FORTUNE -- Ignition Partners, a Seattle-area venture capital firm formed in 2000 by a group of ex-Microsoft (MSFT) executives, is reorganizing into a much smaller, more focused organization. In other words, lots of people are on their way out.
Fortune has learned that the new Ignition team will consist of just three senior partners: John Connors, the former Microsoft CFO who joined in 2005; Frank Artale, a former biz dev boss at Citrix who joined in 2011; and Nick Sturiale, a veteran venture capitalist who is coming over from Jafco Ventures.
Connors and Sturiale currently serve together on the board of data analysis software maker Splunk (SPLK), which was one of last year's top VC-backed IPOs. Connors invested in Splunk on behalf of Ignition, while Sturiale did the deal while still with Sevin Rosen Funds (which he left in 2009 for Jafco). Connors and Sturiale also were both involved with Xensource, where Artale worked before the company was acquired by Citrix for $500 million.
The trio will back enterprise software startups with a focus on the cloud, out of a much smaller fund than the $400 million that Ignition raised for its fourth early-stage fund back in 2007 (it also raised a $275 million growth equity fund that same year). Expect a target of $150 million and a $200 million cap. Plans are to hold a first close on around $120 million early next month, with Adams Street Partners as a cornerstone limited partner.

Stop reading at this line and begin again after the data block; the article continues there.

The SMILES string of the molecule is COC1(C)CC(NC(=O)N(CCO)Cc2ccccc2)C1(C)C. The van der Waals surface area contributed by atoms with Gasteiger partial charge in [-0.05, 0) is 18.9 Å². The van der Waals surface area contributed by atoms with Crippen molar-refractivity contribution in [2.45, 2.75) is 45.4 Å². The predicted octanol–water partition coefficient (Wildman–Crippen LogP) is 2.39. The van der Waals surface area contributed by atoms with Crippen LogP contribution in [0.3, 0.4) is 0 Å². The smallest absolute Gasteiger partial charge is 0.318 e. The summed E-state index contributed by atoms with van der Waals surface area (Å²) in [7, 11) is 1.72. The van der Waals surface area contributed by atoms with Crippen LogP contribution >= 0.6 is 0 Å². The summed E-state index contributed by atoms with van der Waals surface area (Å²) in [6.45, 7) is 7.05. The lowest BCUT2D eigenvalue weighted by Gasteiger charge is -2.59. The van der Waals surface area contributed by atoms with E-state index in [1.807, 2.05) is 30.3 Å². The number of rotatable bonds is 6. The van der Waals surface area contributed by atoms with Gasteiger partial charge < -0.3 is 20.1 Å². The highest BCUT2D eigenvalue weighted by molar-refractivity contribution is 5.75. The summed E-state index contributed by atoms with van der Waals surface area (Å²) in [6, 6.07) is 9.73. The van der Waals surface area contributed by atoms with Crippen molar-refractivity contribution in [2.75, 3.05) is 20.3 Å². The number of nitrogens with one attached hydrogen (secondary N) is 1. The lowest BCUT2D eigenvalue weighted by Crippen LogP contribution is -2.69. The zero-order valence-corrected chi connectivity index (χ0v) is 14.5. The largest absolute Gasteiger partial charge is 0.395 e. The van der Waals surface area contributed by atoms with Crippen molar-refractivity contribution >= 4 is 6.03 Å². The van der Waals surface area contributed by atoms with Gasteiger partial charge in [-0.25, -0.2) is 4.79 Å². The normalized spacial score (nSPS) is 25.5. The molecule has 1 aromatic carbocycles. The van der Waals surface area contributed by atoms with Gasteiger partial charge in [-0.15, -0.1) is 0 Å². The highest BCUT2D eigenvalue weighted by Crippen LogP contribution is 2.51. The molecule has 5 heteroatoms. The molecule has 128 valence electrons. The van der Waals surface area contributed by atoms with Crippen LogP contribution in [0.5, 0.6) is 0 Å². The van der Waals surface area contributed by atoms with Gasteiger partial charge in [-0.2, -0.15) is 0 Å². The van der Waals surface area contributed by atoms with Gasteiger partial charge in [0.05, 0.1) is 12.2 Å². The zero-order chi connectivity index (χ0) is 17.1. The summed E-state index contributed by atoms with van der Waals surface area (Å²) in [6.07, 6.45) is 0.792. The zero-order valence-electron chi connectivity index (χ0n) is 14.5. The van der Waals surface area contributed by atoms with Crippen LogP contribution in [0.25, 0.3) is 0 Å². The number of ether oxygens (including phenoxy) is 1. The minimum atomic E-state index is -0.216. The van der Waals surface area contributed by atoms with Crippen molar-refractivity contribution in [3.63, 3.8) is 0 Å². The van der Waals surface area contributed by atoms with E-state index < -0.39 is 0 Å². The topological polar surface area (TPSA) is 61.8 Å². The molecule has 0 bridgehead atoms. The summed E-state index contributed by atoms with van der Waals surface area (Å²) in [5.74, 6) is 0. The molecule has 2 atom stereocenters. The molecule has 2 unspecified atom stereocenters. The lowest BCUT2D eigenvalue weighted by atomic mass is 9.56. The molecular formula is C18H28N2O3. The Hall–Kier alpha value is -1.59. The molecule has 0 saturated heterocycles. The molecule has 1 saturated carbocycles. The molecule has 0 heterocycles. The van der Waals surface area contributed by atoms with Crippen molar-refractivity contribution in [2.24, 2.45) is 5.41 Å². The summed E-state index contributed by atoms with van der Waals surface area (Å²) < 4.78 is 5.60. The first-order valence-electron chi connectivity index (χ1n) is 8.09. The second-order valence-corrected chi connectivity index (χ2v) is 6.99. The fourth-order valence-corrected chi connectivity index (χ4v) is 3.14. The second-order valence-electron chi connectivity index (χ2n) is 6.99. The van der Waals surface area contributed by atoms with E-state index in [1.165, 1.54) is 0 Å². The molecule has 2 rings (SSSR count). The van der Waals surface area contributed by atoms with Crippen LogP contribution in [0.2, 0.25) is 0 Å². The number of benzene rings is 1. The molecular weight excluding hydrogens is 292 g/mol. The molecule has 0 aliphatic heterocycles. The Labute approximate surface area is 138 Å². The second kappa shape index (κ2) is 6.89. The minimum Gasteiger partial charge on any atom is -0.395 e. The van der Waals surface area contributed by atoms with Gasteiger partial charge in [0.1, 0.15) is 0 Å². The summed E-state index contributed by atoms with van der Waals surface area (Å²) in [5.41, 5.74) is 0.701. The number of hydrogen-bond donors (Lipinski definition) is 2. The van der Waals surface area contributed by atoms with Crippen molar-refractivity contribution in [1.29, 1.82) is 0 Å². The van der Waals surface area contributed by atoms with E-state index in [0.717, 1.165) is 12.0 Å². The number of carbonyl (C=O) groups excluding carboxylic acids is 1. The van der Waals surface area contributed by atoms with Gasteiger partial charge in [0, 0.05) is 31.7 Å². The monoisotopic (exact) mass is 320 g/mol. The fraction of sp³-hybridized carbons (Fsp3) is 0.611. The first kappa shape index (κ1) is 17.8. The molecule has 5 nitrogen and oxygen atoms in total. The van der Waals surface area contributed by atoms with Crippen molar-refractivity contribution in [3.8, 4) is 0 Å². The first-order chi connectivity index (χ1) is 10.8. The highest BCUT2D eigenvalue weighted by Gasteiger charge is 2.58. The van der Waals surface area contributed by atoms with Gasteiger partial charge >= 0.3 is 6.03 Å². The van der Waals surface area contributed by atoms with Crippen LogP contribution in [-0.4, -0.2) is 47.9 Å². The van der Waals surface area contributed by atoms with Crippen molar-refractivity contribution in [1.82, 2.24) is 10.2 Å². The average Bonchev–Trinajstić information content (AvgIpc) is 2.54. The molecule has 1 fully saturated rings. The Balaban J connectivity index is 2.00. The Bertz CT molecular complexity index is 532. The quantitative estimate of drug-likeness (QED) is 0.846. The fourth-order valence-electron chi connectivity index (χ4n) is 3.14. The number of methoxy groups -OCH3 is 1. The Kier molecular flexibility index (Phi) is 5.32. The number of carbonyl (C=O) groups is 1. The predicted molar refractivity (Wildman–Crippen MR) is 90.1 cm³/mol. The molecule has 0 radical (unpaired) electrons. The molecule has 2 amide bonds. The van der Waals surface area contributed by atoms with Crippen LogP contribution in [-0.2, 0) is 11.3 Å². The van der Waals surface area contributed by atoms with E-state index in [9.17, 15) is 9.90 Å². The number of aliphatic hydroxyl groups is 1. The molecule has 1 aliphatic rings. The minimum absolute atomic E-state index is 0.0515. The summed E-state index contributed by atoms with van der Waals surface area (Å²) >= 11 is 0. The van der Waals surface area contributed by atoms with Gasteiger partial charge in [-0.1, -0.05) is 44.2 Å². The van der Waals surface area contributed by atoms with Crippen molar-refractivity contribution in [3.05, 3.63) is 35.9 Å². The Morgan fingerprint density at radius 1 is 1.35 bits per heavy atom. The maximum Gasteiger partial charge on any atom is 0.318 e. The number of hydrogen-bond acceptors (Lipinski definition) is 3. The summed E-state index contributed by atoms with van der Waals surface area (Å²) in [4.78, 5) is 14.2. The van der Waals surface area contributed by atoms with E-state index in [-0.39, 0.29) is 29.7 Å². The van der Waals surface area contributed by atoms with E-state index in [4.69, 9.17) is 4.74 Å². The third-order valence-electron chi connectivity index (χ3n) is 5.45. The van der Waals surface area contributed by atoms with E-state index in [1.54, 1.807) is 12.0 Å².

Other senior team members may remain affiliated with Ignition in part-time capacities, including existing portfolio management. This would include firm co-founders Brad Silverberg, Steve Hooper, John Ludwig, Jonathan Roberts and Cameron Myhrvold (who is expected to be called a venture partner).
I've also heard that Silverberg -- who led Microsoft Windows in the 1990's -- and some other staffers may try launching a consumer-focused fund, but nothing seems formalized.
The Ignition brand will remain, in part to continue leveraging the organization's existing back office. Sturiale likely will continue working out of the Bay Area.
"It's a bold but necessary move to fit with today's lean and mean environment," explains an investor on past Ignition Partners funds. "Today is all about adding value to the entrepreneur, not just dollars to a balance sheet."
Fortune has reached out to each of the three principals, but none agreed to comment.
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